Each man’s paths have been upwards since their fight April 24, 2010. After the fight, Kessler withdrew from the Super Six tourney and took nine months off to let his damaged eye heal. He’s now on a three fight winning streak that includes a wins over Mehdi Bouadla, Allan Green and a title win over Brian Magee last December.
“Mikkel hasn’t boxed at the same level as me since the fight,” said Froch. “At the press conference, Rob McCracken compared the opponents we’ve boxed to Premier League versus Division Two – I guess in the States you would say it would be Major League versus Little League. Mikkel has been in with decent opposition, don’t get me wrong, but Brian Magee is no Lucian Bute. I am coming into this fight – Yusaf Mack aside – on the back of the better fights. Some might say that means I’ve had the tougher run, but I believe being in with better opposition makes you a better fighter.”
Since Kessler, Froch has been in with Arthur Abraham who had just been thoroughly exposed as immobile , one-dimensional and out of his weight division by Andre Dirrell before losing that fight by disqualification by landing an illegal blow to a fallen Dirrell’s head. Froch win was decisive but the style was tailor-made for him. Abraham was similarly dominated by Andre Ward in his next bout. Most recently, he went on a four fight win streak, out-pointing Robert Steiglitz for his WBO super middleweight title. Abraham was stopped in four rounds in the rematch.
Froch’s next bout was versus Super Six replacement Glen Johnson who made a rare appearance at 168 pounds in his forties. Froch won a hard fought majority decision over the grizzled veteran. Johnson lost his next three fights to Lucian Bute, Andrzei Fonfera and George Groves, giving competitive rounds while losing valiantly.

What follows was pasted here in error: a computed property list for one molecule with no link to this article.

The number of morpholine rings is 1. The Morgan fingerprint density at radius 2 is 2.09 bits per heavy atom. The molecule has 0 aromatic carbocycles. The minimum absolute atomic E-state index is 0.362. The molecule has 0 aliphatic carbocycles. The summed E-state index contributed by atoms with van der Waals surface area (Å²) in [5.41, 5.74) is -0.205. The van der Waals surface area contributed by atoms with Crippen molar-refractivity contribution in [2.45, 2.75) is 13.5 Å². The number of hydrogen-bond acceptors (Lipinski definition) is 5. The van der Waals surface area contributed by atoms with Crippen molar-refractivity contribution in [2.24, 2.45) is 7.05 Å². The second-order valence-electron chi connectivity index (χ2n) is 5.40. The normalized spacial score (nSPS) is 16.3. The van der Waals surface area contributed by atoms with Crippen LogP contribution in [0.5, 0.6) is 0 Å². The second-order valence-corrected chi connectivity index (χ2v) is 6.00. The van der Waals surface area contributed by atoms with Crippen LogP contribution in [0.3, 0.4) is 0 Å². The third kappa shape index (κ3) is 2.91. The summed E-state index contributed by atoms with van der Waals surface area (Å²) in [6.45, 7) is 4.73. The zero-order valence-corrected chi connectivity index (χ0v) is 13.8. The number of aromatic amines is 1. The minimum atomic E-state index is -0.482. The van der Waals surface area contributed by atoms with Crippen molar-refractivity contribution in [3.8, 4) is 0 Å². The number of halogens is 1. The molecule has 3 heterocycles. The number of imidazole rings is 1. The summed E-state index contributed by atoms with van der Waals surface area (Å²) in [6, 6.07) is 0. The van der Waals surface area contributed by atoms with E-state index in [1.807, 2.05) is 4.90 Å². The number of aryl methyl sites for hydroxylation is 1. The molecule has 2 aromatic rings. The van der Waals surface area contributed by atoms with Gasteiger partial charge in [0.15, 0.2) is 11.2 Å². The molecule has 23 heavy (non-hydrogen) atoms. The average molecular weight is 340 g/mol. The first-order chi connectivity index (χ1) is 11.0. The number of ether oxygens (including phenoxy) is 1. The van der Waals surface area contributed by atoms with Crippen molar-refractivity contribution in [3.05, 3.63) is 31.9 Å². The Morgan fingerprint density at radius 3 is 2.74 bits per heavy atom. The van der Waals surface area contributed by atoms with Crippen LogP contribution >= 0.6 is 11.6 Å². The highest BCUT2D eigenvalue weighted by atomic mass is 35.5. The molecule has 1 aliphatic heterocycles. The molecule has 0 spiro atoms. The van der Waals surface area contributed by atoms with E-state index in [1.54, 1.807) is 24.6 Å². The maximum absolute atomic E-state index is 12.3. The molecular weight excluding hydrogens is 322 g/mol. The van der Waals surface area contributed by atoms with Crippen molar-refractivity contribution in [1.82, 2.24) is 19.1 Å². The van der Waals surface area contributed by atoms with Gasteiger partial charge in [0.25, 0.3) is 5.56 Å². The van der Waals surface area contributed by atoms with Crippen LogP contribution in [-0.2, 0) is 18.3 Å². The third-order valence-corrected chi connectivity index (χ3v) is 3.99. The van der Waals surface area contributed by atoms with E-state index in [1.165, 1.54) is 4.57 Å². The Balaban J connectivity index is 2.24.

In the Super Six Finals, where Andre Ward had one good hand, his right, Froch came up short, losing by scores of 118-110 and 115-113 twice. Ward was brilliant, boxing from angles, feinting, tying up when necessary and generally out-boxing Froch.
Froch bounced back by decimating Lucian Bute in his last fight at super middleweight over five one-sided rounds. In November of last year, Froch stopped journeyman Yusaf Mack in three rounds.
When faced with master boxers, Carl Froch has problems. Even facing a tough and rugged but straight forward style like Glen Johnson’s in his forties, Froch had trouble.
At the second or third level, Mack, Froch excelled with a knockout.
Against Bute, the weight could be a factor. Certainly years of facing second tier opponents caught up to him along with leaving Montreal for his first big fight abroad.
How will Kessler, who has been abroad in big fights (Calzaghe and Ward) handle walking into the O2 Arena? Who can say? But when you look at his performance at the second tier and his performances at the top tier, Kessler is not showing decline and is competitive if not dominant. Three fights. Three stoppage wins.
Finally, I asked Froch how he had changed since the first fight. While Kessler has rebuilt into a more mobile boxer, Froch has remained Froch. The quirky and herky-jerky “Cobra” luring you in with a dangling jab ready to strike. Again, Froch returned to their resumes.
“I’ve boxed better fighters – simple. I have had one low-level defense in Yusaf Mack but other than him, I’ve had top class opposition in 50-50 fights. Had I switched off against any of those fighters, I could’ve been knocked out. I haven’t been knocked out. I haven’t ever switched off, and I won’t switch off on Saturday,” Froch said.
The way to win a rematch of a fight you’ve lost is to accept your mistakes and correct them. Find a new path. It isn’t to deny what happened in the first place. I am curious Carl Froch will bring new to this party and if that will be enough to change the past into the future he dreams of.